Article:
Did Veritas aim to be a private military contractor, similar to Blackwater? “No, the organization was more about training,” said Casas. “Our intent was not to become an operator like Blackwater.… Obviously, if we were able to land a contract with the Department of Defense, that would be something we wouldn’t say no to.”
Organizations like Blackwater “have gotten a bad rap, acted like cowboys,” according to Casas. It was his goal to “ provide quality service…that passes the smell test…, but if a contract would have come up in the future, yeah, we would have entertained it.”
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The Veritas website implied that the companies had international as well as national aspirations. Antonio Martínez Luna was Veritas Worldwide Solutions’ vice president of Latin American operations. Before his name disappeared from the website in December, his biographical entry said that Luna, an attorney, “was the Port Director in Tijuana Baja California and Reynosa Tamaulipas and Chief of Customs of Tijuana Baja California Airport…. Mr. Martínez’s last public post was as the Attorney General for the State of Baja California,” where he “was responsible for coordinating the fight against organized crime in Baja California.”
Five years ago, in 2007, when Luna was Baja’s attorney general, the weekly Tijuana newspaper Zeta posted a videotape on its website. The tape contained an accusation believed to have been extracted through force. On the tape, José Ramón Velásquez Molina, a former commander of Tijuana police and an alleged cartel hitman, accused Luna, or El Blindado — the armored one — of working with the Sinaloa cartel against the Arellano Félix cartel. Molina’s corpse was later dumped in front of the home of Luna’s girlfriend.
A Los Angeles Times blog article written around that time reported that Luna traveled in an armored car, the reason he was “supposedly referred to in the criminal underworld as ‘El Blindado.’” The article also mentioned a corrido — a Mexican ballad — posted on YouTube in which “a Mexican Norteño band sings a death threat against the attorney general.”
Adela Navarro Bello, general director of Zeta, said in an email exchange that Luna left office at the end of 2007, at the conclusion of Governor Eugenio Elorduy Walther’s term. “There was never an investigation of [Luna],” she said. “Today he is a resident of the United States.”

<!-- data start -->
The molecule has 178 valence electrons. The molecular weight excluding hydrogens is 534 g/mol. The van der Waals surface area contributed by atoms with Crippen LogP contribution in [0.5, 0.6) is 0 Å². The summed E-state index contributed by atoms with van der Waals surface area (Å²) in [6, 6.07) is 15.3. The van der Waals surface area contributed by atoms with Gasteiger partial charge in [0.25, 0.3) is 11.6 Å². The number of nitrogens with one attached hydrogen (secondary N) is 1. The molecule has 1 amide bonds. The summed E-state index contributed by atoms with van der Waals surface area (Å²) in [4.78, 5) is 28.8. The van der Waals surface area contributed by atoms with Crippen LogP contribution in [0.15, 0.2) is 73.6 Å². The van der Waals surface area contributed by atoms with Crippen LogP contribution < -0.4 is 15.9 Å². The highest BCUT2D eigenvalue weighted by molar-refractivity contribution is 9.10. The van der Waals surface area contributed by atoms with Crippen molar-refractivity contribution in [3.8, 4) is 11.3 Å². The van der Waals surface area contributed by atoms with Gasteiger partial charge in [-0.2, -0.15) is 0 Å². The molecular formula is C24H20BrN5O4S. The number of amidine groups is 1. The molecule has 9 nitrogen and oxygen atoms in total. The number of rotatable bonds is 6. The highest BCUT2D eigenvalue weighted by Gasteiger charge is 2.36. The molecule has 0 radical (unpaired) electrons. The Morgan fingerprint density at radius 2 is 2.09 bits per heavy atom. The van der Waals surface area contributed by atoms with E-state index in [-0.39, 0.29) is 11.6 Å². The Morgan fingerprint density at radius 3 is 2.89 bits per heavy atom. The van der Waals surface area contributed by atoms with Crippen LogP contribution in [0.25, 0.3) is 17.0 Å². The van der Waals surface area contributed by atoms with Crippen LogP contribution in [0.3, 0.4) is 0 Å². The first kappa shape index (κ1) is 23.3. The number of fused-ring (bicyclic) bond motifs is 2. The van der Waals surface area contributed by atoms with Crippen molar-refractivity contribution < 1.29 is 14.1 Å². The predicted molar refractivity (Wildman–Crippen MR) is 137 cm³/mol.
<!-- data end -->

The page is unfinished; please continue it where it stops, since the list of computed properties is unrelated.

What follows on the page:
The Los Angeles Times referred to the videotape in a 2009 story about Calexico titled “One Mexico border city is quiet, maybe too quiet.” The article states, “Officials in Mexico and the U.S. have suspected government ties to the Sinaloa cartel since a videotaped confession of a cartel gunman surfaced two years ago, alleging that former state Att. Gen. Antonio Martinez Luna was taking payoffs. Martinez Luna has vehemently denied the accusation.”
When National Public Radio spoke with Luna in 2007, he said the charges were made only to discredit him and his work against the drug gangs. He told NPR, “I’ve never dealt and I never will deal with organized crime as far as providing any kind of assistance.”
Casas was asked in the February 27 interview why Luna was a Veritas Worldwide Solutions vice president. Casas said that Luna was a personal friend and was going to help get contracts in Mexico. “He was going to help us with eventually doing business down in Latin America, although that never really got off the ground, either.”
Casas said he had hoped to help Mexico combat the war on drugs. “I made several attempts to really provide quality training to the Mexican government, and either they didn’t want it or they just don’t care. They don’t want outsiders helping them.”
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On February 3, 2012, the Mexican government charged Cynthia Vanier, Gabriela de Cueto, and their two colleagues with organized crime, attempted human trafficking, and falsifying documents. (In February, a judge recently dismissed the organized crime and document falsification against the men according to a New York Times report.)
Mexican authorities say the investigation is still open, and according to a February 9 story in Mexican news source 24 Horas, the Mexican attorney general is interested in five more suspects, including Gregory Gillispie, head of Veritas Worldwide Security, and Stéphane Roy, who recently left SNC-Lavalin, where he had been a vice president.
As for Veritas Worldwide Solutions, Casas said he is in the process of restructuring and plans to let the organization “lie low for a while.” He is contemplating dissolving it, as he had only wanted a company with “good business ethics and good business protocol.”
See Gregory Gillispie's response to this article.